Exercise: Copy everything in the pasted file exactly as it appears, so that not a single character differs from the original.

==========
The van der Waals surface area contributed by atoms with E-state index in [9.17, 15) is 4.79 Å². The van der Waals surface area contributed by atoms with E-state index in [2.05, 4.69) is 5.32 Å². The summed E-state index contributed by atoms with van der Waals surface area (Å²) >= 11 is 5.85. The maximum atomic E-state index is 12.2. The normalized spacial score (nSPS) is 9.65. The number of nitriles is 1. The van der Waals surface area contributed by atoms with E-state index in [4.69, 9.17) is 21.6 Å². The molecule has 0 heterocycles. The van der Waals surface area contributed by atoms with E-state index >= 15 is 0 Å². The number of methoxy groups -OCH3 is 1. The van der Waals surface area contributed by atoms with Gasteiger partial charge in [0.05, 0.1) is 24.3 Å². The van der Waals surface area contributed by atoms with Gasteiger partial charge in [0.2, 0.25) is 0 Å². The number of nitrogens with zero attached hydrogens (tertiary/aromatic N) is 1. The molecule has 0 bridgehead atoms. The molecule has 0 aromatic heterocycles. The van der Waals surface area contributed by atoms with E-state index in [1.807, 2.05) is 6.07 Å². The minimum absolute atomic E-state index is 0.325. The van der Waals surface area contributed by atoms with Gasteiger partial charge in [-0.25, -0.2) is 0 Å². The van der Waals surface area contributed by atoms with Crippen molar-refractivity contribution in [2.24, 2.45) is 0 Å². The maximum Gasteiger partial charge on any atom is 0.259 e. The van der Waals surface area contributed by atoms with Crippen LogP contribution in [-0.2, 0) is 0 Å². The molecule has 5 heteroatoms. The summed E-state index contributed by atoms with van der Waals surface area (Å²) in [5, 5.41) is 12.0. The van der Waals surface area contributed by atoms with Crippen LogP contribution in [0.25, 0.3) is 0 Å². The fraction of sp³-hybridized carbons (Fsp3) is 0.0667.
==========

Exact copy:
The van der Waals surface area contributed by atoms with E-state index in [9.17, 15) is 4.79 Å². The van der Waals surface area contributed by atoms with E-state index in [2.05, 4.69) is 5.32 Å². The summed E-state index contributed by atoms with van der Waals surface area (Å²) >= 11 is 5.85. The maximum atomic E-state index is 12.2. The normalized spacial score (nSPS) is 9.65. The number of nitriles is 1. The van der Waals surface area contributed by atoms with E-state index in [4.69, 9.17) is 21.6 Å². The molecule has 0 heterocycles. The van der Waals surface area contributed by atoms with E-state index >= 15 is 0 Å². The number of methoxy groups -OCH3 is 1. The van der Waals surface area contributed by atoms with Gasteiger partial charge in [0.05, 0.1) is 24.3 Å². The van der Waals surface area contributed by atoms with Gasteiger partial charge in [0.2, 0.25) is 0 Å². The number of nitrogens with zero attached hydrogens (tertiary/aromatic N) is 1. The molecule has 0 bridgehead atoms. The molecule has 0 aromatic heterocycles. The van der Waals surface area contributed by atoms with E-state index in [1.807, 2.05) is 6.07 Å². The minimum absolute atomic E-state index is 0.325. The van der Waals surface area contributed by atoms with Gasteiger partial charge in [-0.25, -0.2) is 0 Å². The van der Waals surface area contributed by atoms with Crippen molar-refractivity contribution in [2.24, 2.45) is 0 Å². The maximum Gasteiger partial charge on any atom is 0.259 e. The van der Waals surface area contributed by atoms with Crippen LogP contribution in [-0.2, 0) is 0 Å². The molecule has 5 heteroatoms. The summed E-state index contributed by atoms with van der Waals surface area (Å²) in [5, 5.41) is 12.0. The van der Waals surface area contributed by atoms with Crippen LogP contribution in [0.25, 0.3) is 0 Å². The fraction of sp³-hybridized carbons (Fsp3) is 0.0667.